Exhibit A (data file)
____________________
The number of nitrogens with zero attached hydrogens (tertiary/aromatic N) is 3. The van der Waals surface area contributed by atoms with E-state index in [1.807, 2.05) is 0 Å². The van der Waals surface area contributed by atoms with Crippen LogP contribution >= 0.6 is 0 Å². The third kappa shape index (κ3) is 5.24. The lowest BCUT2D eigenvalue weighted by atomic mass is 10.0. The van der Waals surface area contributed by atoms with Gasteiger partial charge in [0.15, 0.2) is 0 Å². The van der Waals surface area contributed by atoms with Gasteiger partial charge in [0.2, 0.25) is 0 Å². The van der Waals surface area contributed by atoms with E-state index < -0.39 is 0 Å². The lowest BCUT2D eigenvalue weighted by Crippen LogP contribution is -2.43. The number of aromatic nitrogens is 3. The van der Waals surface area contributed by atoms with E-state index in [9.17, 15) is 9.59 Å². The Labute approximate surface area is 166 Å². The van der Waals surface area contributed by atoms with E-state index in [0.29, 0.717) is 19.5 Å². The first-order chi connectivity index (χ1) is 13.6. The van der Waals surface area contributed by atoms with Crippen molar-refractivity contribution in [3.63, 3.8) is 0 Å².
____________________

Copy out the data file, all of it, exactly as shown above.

The number of nitrogens with zero attached hydrogens (tertiary/aromatic N) is 3. The van der Waals surface area contributed by atoms with E-state index in [1.807, 2.05) is 0 Å². The van der Waals surface area contributed by atoms with Crippen LogP contribution >= 0.6 is 0 Å². The third kappa shape index (κ3) is 5.24. The lowest BCUT2D eigenvalue weighted by atomic mass is 10.0. The van der Waals surface area contributed by atoms with Gasteiger partial charge in [0.15, 0.2) is 0 Å². The van der Waals surface area contributed by atoms with Gasteiger partial charge in [0.2, 0.25) is 0 Å². The van der Waals surface area contributed by atoms with E-state index < -0.39 is 0 Å². The lowest BCUT2D eigenvalue weighted by Crippen LogP contribution is -2.43. The number of aromatic nitrogens is 3. The van der Waals surface area contributed by atoms with E-state index in [9.17, 15) is 9.59 Å². The Labute approximate surface area is 166 Å². The van der Waals surface area contributed by atoms with E-state index in [0.29, 0.717) is 19.5 Å². The first-order chi connectivity index (χ1) is 13.6. The van der Waals surface area contributed by atoms with Crippen molar-refractivity contribution in [3.63, 3.8) is 0 Å².